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Gayle Gardner (born ca. 1950) is an American sportscaster who has worked for ESPN and NBC Sports beginning in 1987 until 1993. Gardner is considered a pioneer in sports broadcasting, having been the first female sports anchor to appear weekly on a major network.[1][2]

CareerEdit

After being hired by ESPN in 1983, Gardner served as a SportsCenter anchor for three years. Gardner then worked for NBC from 1987-1993. Among the assignments that she undertook included anchoring NBC's New Year's Day college football bowl game coverage, NFL Live!, Major League Baseball: An Inside Look, NBC's 1988[3] and 1992 Summer Olympics[4] coverage, the French Open, Wimbeldon, and NBC's "Prudential Sports Updates".

In January, 1989, Gardner was a member of the NBC broadcast team for Super Bowl XXIII (San Francisco vs. Cincinnati).

On August 3, 1993, Gardner became the first woman to do televised play-by-play of a baseball game when she called the action of a game between the Colorado Rockies and the Cincinnati Reds.[5]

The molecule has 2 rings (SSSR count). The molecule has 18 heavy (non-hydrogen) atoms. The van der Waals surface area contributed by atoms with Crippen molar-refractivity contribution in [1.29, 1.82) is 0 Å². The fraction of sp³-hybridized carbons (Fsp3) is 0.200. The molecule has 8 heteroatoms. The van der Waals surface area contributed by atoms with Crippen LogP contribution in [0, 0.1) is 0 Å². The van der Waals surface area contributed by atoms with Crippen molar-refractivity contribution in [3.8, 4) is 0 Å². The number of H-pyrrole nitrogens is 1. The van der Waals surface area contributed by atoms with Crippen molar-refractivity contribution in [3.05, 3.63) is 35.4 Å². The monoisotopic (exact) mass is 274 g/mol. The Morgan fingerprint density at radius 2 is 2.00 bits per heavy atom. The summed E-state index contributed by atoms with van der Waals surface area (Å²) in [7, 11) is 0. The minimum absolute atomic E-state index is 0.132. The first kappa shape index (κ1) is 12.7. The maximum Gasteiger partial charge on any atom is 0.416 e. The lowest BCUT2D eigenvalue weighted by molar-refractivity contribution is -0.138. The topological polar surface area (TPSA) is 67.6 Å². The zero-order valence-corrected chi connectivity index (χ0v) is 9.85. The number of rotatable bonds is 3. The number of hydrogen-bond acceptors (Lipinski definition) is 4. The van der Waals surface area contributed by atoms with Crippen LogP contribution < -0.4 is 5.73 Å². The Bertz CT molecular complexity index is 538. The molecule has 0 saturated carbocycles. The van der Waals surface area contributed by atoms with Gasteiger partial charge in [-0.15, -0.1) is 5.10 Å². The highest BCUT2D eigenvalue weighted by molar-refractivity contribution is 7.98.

Gardner later worked on the Food Network before writing a screenplay. She spent three years on the Food Network.[6]

In 2004 (to celebrate the 25th anniversary of SportsCenter), Gardner returned to anchor a special "old school" edition of SportsCenter alongside Stuart Scott.

ReferencesEdit

  1. Sports Illustrated, "London calling - What England lacks in TV programs, it makes up for in salacious tabloids", by Richard Deitsch, August 6, 2004, Retrieved March 3, 2012.
  2. American Sportscasters Online, "Women in Sportscasting: A Brief History", by Lou Schwartz, Retrieved March 3, 2012.
  3. The New York Times, "SPORTS PEOPLE; Gardner to Shift", October 06, 1987, Retrieved March 3, 2012.
  4. The Washington Post, "The Olympiad Covering the Best At Barcelona", by Patricia Brennan, July 26, 1992, Retrieved March 3, 2012.
  5. American Sportscasters Online, "Sportscasting Firsts - 1920-Present, by Lou Schwartz, Retrieved March 3, 2012.
  6. USA Today, "Disney-owned networks pass on early talks with NFL", by Rudy Martzke, August 10, 2004, Retrieved March 3, 2012.

External linksEdit

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